��REGIBO. 9S

Germany on June 25, 1830. The first mention of it appears to be in a letter of his own from North Wales, Sept. 2, 1829. On May 15, 1830, he writes from Weimar that it is finished, and when copied will be sent to Leipzig. It was not however then performed; the political troubles of that year prevented any festive demonstra- tions. In January and March, 1832, it was in rehearsal in Paris, but it did not come to actual performance till Nov. 1832, when it was played under his own direction at Berlin. It was not repeated during his life, but was revived at the Crystal Palace, Sydenham, Nov. 30, 1867. It was published in score and parts by Novella & Co., and by Simrock as ' Symphony No. 5 ' Op. 107, No. 36 of the posthumous works. The first Allegro is said to represent the conflict between the old and new religions, and the Finale is founded on Luther's Hymn, 'Ein r veste Burg ist unser Gott.' [G.]

REFRAIN (Fr. Refrain; Germ. Rdmkelir}* This word is used in music to denote what in poetry is called a ' burden,' i. e. a short sentence or phrase which recurs in every verse or stanza. It was probably first employed in music in order to give roundness and unity to the melody, and was then transferred to the poetry which was written especially for music. Such collections as the ' Echos du temps pass ' give an abundance of examples in French music, where songs with refrains are most frequently to be found. ' Lii- liburlero ' may be cited as one English instance out of many. [See vol. ii. p. 138.] [J. A.F.M.]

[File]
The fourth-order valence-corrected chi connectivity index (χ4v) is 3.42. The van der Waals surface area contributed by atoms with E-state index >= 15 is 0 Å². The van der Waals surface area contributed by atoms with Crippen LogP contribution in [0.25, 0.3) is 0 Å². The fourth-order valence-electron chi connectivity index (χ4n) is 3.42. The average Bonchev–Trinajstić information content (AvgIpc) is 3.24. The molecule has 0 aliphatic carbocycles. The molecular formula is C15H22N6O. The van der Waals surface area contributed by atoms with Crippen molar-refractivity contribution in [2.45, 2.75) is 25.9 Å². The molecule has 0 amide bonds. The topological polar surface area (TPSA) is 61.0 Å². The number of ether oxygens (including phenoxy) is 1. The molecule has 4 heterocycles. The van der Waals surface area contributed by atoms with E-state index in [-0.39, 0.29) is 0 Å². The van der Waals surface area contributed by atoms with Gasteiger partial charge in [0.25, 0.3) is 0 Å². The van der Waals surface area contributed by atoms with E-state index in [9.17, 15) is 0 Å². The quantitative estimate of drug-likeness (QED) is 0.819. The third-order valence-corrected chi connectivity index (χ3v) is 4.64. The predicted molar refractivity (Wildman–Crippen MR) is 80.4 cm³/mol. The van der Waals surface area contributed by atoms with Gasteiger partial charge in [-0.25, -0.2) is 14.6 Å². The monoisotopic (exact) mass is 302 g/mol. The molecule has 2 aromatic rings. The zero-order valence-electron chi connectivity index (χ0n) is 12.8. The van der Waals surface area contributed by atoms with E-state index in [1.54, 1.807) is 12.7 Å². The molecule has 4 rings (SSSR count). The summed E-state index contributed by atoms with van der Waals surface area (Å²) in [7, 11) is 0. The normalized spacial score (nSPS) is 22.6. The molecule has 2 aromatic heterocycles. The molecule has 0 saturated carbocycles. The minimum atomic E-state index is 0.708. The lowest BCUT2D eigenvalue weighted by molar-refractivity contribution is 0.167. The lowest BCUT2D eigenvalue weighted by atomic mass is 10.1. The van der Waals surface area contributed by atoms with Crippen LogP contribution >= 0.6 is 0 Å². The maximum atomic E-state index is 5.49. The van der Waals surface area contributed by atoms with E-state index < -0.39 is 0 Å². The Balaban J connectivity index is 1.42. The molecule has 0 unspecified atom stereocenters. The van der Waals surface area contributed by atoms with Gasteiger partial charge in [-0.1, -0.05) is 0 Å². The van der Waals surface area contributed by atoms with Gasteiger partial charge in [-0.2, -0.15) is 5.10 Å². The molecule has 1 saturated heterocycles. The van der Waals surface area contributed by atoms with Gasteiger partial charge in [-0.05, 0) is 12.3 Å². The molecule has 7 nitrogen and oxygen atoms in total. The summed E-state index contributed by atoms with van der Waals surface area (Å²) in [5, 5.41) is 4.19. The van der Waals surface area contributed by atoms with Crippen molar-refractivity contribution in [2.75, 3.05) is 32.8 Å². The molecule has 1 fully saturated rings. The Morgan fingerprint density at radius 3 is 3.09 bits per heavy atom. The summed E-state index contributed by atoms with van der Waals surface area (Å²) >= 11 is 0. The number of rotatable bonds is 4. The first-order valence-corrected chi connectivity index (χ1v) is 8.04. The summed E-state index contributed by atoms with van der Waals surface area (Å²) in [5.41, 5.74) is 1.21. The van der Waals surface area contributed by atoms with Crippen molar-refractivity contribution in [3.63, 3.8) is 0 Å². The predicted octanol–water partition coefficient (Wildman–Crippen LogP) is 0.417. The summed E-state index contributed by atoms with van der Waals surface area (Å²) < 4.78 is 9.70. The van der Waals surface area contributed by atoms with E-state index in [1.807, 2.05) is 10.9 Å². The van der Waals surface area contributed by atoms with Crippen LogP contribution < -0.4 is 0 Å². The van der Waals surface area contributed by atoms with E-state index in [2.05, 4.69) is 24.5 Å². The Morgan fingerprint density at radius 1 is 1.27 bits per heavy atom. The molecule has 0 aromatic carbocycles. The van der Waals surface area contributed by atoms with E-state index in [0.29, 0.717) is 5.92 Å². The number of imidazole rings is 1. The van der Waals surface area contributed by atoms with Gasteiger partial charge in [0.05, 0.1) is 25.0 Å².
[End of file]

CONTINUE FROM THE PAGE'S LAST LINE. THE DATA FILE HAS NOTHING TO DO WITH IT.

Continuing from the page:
REGAL (Fr. Regale; It. Regale or Ninfale). An old German name for a very small organ also called ' Bibelorgan ' or ' Bibelregal,' because it was sometimes so small as to fold up into the size of a Church Bible. It had a single rank of reed-pipes only. Praetorius in his Syntagma, vol. iii. pi. iv. gives a view of one, which in its extended condition, bellows and all, appears to be about 3 ft. 6 in. by 3 ft. He ascribes (ii. p. 73) the invention to a nameless monk ; others give it to Roll, an organ-builder at Nuremberg in 1575. The specimen preserved in the Mus^e of the Conservatoire at Paris is said to date from the end of the r6th century, and has a compass of

4 octaves. The instrument has been long since extinct, but the name ' regal ' is still applied in Germany to certain reedstops.

In the inventory of Henry VIII's musical instruments we find 13 pairs of single regalls (the 'pair' meant only one instrument) and

5 pair of double regalls (that is with two pipes to each note). The name continued in use at the English Court down to 17/3, the date of the death of Bernard Gates, who was ' tuner of the Regals in the King's household.* [G.}

REGAN, ANNA, soprano singer. [See SCHIMON.]

REGIBO, ABEL BENJAMIN MARIE, born at Renaix in Belgium, April 6, 1835, received his first lessons in music from his father, who was director of the choir of the College of St. Hermes in that town. From infancy Regibo showed a